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While voters flock to the polls today to cast their ballots for the next president, mortgage rates inched up ever so slightly. Thirty-year fixed rates stayed the same again, but 15-year fixed loans and 5/1 ARM rates both increased by one basis point on Tuesday, according to a NerdWallet survey of mortgage rates published by national lenders this morning.
For the third month in a row, consumers expressed waning confidence about buying a home, according to the Fannie Mae Home Purchase Sentiment Index, or HPSI. The index, which summarizes attitudes toward homebuying from Fannie Mae’s National Housing Survey, dipped 1.1 points to 81.7 in October.
Four of the six components that comprise the HPSI fell during the month, particularly among people reporting “significantly higher incomes” over the past year, Fannie Mae found.
The main question is: What exactly about housing is troubling Americans? For starters, they’re worried about home affordability; the net share of survey respondents who expect home prices to rise fell 3 percentage points. Also, consumers who expect mortgage rates to fall and those who feel they have job stability each dropped by 1 percentage point in October, Fannie Mae said.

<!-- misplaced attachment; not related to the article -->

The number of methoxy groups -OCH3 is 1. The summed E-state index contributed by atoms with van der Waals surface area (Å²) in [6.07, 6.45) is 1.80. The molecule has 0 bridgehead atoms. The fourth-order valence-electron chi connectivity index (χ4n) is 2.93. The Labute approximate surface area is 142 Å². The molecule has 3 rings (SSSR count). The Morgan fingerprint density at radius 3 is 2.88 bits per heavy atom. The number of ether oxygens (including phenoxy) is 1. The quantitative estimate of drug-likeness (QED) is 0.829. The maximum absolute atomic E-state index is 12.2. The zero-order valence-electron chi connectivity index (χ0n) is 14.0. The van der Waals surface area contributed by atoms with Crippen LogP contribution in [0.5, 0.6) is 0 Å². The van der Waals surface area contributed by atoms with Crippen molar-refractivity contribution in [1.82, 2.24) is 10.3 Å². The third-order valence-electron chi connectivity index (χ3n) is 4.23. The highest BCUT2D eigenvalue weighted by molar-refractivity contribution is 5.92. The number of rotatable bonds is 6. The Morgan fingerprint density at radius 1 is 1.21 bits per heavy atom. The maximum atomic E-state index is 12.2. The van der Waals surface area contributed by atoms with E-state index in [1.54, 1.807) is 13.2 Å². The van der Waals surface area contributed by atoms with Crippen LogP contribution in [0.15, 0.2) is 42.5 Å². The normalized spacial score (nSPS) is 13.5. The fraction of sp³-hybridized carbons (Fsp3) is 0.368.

Conversely, people who said the current housing market is ideal for buying and selling a home increased 2 and 4 net points, respectively, according to the HPSI.
“Recent erosion in sentiment likely reflects, in part, enhanced uncertainty facing consumers today,” Doug Duncan, senior vice president and chief economist at Fannie Mae, said in a news release. “Since July, more consumers, on net, have steadily expected mortgage rates to rise and home price appreciation to moderate.
“Furthermore, consumers’ perception of their income over the past year deteriorated sharply in October to the worst showing since early 2013, weighing on the index. However, this component of the HPSI is volatile from month to month, and the firming trend in wage gains from the October jobs report, if sustained, may foreshadow an improving view in the near future.”
Homeowners looking to lower their mortgage rate can shop for refinance lenders here.
NerdWallet daily mortgage rates are an average of the published APR with the lowest points for each loan term offered by a sampling of major national lenders. Annual percentage rate quotes reflect an interest rate plus points, fees and other expenses, providing the most accurate view of the costs a borrower might pay.
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